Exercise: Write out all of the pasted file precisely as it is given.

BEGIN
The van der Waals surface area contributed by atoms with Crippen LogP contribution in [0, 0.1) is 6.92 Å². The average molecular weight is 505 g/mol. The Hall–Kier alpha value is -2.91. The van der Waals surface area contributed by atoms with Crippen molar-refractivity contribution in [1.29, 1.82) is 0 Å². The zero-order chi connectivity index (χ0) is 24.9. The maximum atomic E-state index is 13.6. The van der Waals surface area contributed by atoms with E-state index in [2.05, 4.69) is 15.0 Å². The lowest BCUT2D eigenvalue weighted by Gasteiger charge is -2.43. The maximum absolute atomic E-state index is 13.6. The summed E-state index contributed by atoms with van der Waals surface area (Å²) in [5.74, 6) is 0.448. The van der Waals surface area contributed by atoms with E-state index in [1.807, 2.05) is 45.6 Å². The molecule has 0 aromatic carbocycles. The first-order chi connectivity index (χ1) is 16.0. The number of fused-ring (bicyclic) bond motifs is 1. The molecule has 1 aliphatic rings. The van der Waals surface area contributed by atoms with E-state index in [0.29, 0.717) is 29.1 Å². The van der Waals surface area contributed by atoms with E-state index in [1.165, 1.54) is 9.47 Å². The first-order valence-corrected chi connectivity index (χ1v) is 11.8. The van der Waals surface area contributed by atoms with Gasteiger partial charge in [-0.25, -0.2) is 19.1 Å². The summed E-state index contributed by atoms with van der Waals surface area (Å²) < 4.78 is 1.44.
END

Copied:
The van der Waals surface area contributed by atoms with Crippen LogP contribution in [0, 0.1) is 6.92 Å². The average molecular weight is 505 g/mol. The Hall–Kier alpha value is -2.91. The van der Waals surface area contributed by atoms with Crippen molar-refractivity contribution in [1.29, 1.82) is 0 Å². The zero-order chi connectivity index (χ0) is 24.9. The maximum atomic E-state index is 13.6. The van der Waals surface area contributed by atoms with E-state index in [2.05, 4.69) is 15.0 Å². The lowest BCUT2D eigenvalue weighted by Gasteiger charge is -2.43. The maximum absolute atomic E-state index is 13.6. The summed E-state index contributed by atoms with van der Waals surface area (Å²) in [5.74, 6) is 0.448. The van der Waals surface area contributed by atoms with E-state index in [1.807, 2.05) is 45.6 Å². The molecule has 0 aromatic carbocycles. The first-order chi connectivity index (χ1) is 16.0. The number of fused-ring (bicyclic) bond motifs is 1. The molecule has 1 aliphatic rings. The van der Waals surface area contributed by atoms with E-state index in [0.29, 0.717) is 29.1 Å². The van der Waals surface area contributed by atoms with E-state index in [1.165, 1.54) is 9.47 Å². The first-order valence-corrected chi connectivity index (χ1v) is 11.8. The van der Waals surface area contributed by atoms with Gasteiger partial charge in [-0.25, -0.2) is 19.1 Å². The summed E-state index contributed by atoms with van der Waals surface area (Å²) < 4.78 is 1.44.